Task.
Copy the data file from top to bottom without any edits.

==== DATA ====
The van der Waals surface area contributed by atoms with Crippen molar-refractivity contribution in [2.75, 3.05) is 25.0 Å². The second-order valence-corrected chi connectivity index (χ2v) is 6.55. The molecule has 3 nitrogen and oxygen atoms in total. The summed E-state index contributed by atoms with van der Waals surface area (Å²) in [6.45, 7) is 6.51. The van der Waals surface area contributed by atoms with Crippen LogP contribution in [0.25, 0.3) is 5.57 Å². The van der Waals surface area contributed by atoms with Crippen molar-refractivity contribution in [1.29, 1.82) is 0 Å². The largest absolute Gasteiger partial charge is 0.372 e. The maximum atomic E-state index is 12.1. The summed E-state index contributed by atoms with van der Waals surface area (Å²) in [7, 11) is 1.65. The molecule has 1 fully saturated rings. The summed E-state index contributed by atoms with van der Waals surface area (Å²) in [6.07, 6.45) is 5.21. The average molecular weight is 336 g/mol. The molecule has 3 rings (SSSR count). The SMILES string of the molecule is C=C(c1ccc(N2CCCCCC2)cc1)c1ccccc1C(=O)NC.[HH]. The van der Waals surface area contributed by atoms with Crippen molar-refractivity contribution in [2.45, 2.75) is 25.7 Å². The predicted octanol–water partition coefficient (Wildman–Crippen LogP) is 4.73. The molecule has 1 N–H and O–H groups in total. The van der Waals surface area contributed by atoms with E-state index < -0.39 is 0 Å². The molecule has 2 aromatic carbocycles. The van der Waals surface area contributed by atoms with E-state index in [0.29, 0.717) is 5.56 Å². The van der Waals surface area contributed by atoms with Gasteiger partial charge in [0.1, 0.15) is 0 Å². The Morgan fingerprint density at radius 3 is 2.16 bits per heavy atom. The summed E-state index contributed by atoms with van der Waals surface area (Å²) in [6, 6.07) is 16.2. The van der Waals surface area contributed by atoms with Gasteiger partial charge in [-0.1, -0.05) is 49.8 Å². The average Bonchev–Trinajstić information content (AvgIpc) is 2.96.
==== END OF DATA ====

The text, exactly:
The van der Waals surface area contributed by atoms with Crippen molar-refractivity contribution in [2.75, 3.05) is 25.0 Å². The second-order valence-corrected chi connectivity index (χ2v) is 6.55. The molecule has 3 nitrogen and oxygen atoms in total. The summed E-state index contributed by atoms with van der Waals surface area (Å²) in [6.45, 7) is 6.51. The van der Waals surface area contributed by atoms with Crippen LogP contribution in [0.25, 0.3) is 5.57 Å². The van der Waals surface area contributed by atoms with Crippen molar-refractivity contribution in [1.29, 1.82) is 0 Å². The largest absolute Gasteiger partial charge is 0.372 e. The maximum atomic E-state index is 12.1. The summed E-state index contributed by atoms with van der Waals surface area (Å²) in [7, 11) is 1.65. The molecule has 1 fully saturated rings. The summed E-state index contributed by atoms with van der Waals surface area (Å²) in [6.07, 6.45) is 5.21. The average molecular weight is 336 g/mol. The molecule has 3 rings (SSSR count). The SMILES string of the molecule is C=C(c1ccc(N2CCCCCC2)cc1)c1ccccc1C(=O)NC.[HH]. The van der Waals surface area contributed by atoms with Crippen molar-refractivity contribution in [2.45, 2.75) is 25.7 Å². The predicted octanol–water partition coefficient (Wildman–Crippen LogP) is 4.73. The molecule has 1 N–H and O–H groups in total. The van der Waals surface area contributed by atoms with E-state index < -0.39 is 0 Å². The molecule has 2 aromatic carbocycles. The van der Waals surface area contributed by atoms with E-state index in [0.29, 0.717) is 5.56 Å². The van der Waals surface area contributed by atoms with Gasteiger partial charge in [0.1, 0.15) is 0 Å². The Morgan fingerprint density at radius 3 is 2.16 bits per heavy atom. The summed E-state index contributed by atoms with van der Waals surface area (Å²) in [6, 6.07) is 16.2. The van der Waals surface area contributed by atoms with Gasteiger partial charge in [-0.1, -0.05) is 49.8 Å². The average Bonchev–Trinajstić information content (AvgIpc) is 2.96.